Home / Browse Journals & Books / Dermatology Archives / Archive / Volume 3, Issue 1
Case Report Pages 86-88
Abstract: Oral leukoplakia (OL) is certainly the most relevant lesion
that affects the oral mucosa, since it has an intrinsic potential
for malignant transformation, specifically to squamous
cell carcinoma (OSCC); and, besides, constitutes an important
issue on clinical assessment. Thus far, no treatment (or management)
can prevent the risk of malignant transformation
of OL. It is said that surgical approach can reduce (but not
eliminate) the odds of OL to develop into OSCC
Case Report Pages 82-85
Abstract: Aneurysmal dermatofibroma is a rare variant of cutaneous fibrous histiocytoma (dermatofibroma) thought to be
secondary to slow extravasation of blood into the lesion. The resulting entities have different clinical and pathological
presentations that can lead to diagnostic confusion with other types of skin lesions. We discuss the defining features
of aneurysmal dermatofibroma to outline important considerations in the differential to avoid potential misdiagnosis.
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Case Report Pages 80-81
Abstract: At high rates of growth, the fungus can produce mycotoxins
that become airborne and inhaled. Inhalation of significant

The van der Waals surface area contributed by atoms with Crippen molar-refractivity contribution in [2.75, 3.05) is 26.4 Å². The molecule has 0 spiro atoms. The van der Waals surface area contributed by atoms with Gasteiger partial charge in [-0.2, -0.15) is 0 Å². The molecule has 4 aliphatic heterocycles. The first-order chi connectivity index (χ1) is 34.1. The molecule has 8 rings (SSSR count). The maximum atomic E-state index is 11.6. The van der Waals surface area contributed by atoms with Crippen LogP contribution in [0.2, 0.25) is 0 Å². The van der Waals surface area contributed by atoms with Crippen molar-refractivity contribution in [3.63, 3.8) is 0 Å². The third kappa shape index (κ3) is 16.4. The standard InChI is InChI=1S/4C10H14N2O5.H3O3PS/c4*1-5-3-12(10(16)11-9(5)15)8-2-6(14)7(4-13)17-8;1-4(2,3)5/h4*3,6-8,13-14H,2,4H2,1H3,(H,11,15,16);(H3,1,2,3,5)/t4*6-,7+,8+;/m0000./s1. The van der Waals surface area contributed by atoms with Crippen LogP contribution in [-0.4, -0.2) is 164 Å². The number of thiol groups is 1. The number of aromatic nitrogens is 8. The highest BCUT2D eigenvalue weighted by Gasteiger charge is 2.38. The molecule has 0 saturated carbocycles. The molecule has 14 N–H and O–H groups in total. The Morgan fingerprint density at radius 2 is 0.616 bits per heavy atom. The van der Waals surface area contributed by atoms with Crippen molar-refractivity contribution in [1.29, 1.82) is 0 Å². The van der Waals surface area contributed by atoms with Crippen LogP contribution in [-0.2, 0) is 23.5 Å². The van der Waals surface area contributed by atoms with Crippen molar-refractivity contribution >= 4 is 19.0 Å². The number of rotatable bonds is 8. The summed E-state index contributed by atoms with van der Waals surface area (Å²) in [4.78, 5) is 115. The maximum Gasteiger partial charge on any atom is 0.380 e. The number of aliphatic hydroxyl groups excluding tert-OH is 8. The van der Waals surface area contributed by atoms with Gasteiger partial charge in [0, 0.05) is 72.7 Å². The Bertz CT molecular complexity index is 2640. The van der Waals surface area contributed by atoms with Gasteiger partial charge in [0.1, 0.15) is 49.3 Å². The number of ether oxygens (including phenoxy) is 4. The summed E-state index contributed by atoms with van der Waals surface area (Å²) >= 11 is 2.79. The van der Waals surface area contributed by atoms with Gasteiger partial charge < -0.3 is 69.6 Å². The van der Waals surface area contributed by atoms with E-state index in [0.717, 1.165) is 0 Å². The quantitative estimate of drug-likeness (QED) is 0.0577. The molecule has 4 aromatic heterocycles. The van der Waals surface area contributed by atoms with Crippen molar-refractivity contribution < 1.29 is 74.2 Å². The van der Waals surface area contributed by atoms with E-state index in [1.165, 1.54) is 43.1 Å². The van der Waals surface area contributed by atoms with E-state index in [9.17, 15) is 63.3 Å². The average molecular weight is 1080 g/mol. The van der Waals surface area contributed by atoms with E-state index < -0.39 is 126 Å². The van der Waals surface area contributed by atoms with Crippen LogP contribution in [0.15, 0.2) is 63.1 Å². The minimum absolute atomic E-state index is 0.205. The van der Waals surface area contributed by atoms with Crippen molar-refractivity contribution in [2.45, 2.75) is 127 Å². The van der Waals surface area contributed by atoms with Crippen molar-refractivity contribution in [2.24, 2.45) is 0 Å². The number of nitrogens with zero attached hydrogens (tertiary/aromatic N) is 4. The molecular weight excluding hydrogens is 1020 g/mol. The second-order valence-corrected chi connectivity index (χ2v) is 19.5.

amounts of black mold causes pulmonary mycotoxicosis.
Patients present with flu-like symptoms that include
fever, chills, nausea, cough, dyspnea, headache and myalgia. Infections are usually self-limited, requiring only supportive
Case Report Pages 77-79
Abstract: Sebaceous adenomas are rare adnexal tumors that are associated with Muir-Torre syndrome. Although sebaceous adenomas are considered benign entities, this is controversial. It has been suggested that sebaceous adenomas are actually low-grade sebaceous carcinomas. In this report, we defend the view that sebaceous adenomas are in fact low-grade sebaceous carcinomas by presenting a lesion with a clinical presentation typical for sebaceous carcinoma with histopathology characteristic of sebaceous adenoma.
Case Report Pages 74-76
Abstract: Cutis verticis gyrata (CVG) is a condition of excessive skin growth on the scalp leading to deep furrows and folds that resemble the gyri of the brain. There are three main categories of CVG: primary essential, primary nonessential and secondary. Primary essential is idiopathic and presents only with cutaneous alterations.